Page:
Bitcoin has recently surged, and there are many possible explanations as to what could have caused that sudden spike in value.
Some theorize that the move by many investors from long-term to short-term could be the cause.
Other think that because tax day in the Us is approaching, a lot of investors are selling off their Bitcoins in order to pay the tax man.
Then there is the news surrounding cryptocurrencies in the Islamic world.
Islamic banking and the economy
Islam is the fastest growing religion in the world, which has prompted the International Monetary Fund to start seriously discussing Islamic banking.
How is Islamic banking different? When Sharia is applied, only value-backed currency is considered halal.
This means that any currency backed by gold, for example, would be considered permissible.
Bitcoin, as it currently stands, is not backed by any such good with intrinsic value.
Therefore, there has for a long time been uncertainty as to whether practicing Muslims would be allowed to trade in cryptocurrencies like Bitcoin.
The uncertainty stems from understanding what cryptocurrencies actually are: are they currencies, commodities, or both?
Since the 1.6 billion Muslims account for almost a quarter of the world’s population, it would not be surprising if the opening of the Islamic market could have a significant impact on the value of Bitcoin.
Bitcoin is declared halal
The CEO of Blossom Finance, Matthew J. Martin, elaborated on why there had been confusion, and why it needed to be cleared up:
“Contrary to popular myth, Shariah law is not single set of rules; it’s is a scholarly field subject to differing interpretations and opinions on various matters. Several recent fatawah issued by prominent Muslim scholars offered incomplete or contradictory opinions on the topic. With all the confusion out there, we wanted to offer clear guidance supported by solid research that benefits both laypeople and practitioners of Islamic finance”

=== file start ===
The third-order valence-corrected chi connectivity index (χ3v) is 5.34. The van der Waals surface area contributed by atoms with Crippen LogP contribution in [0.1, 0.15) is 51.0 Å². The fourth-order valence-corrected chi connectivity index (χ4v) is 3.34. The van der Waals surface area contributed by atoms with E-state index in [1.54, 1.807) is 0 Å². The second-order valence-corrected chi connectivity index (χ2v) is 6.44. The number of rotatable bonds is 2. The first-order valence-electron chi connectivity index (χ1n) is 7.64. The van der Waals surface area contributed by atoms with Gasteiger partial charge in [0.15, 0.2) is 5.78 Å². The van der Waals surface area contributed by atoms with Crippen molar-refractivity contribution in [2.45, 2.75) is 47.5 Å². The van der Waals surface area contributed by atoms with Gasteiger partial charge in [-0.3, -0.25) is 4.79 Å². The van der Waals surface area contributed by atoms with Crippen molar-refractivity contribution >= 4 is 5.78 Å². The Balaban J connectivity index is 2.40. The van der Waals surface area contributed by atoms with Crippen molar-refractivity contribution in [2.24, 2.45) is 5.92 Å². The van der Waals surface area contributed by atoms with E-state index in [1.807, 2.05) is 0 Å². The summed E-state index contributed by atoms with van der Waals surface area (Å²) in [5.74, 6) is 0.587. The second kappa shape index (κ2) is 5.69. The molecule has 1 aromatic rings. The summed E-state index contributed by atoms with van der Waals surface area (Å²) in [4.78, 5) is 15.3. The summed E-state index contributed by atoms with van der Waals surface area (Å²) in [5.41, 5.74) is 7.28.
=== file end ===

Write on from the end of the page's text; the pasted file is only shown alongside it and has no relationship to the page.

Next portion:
As for the Islamic interpretation, the Mufti Muhammad Abu Bakar offers his opinion:
“Bitcoin and similar cryptocurrencies fulfill the economic roles of money – acting as medium of exchange, unit of account, and store of value – and also gain status as Islamic money by being “customary money”. Shariah recognizes customary money as being anything that gains monetary status through wide acceptance in society or by government mandate.”
It would thus seem that, according to Islamic interpretation, Bitcoin could be seen as permissible, depending on whether or not the country it is being used it regards it as legal tender.
ICOs not necessarily halal
When it comes to ICOs (Initial Coin Offerings) Mufti Muhammad Abu Bakar’s stance is a bit more careful:
“ICOs, or initial coin offerings, often lack clarity on a) what are investors actually buying, and b) what are the investors’ rights. Many such offerings likely fall afoul of having gharar, meaning, excessive uncertainty, and therefore do not qualify as permissible Islamic investments.”
However, NOORCOIN has branded itself as the “world’s first sharia-compliant utility token”. For Muslim investors uncertain about how permissible ICOs are, NOORCOIN would, therefore, seem to be a good bet.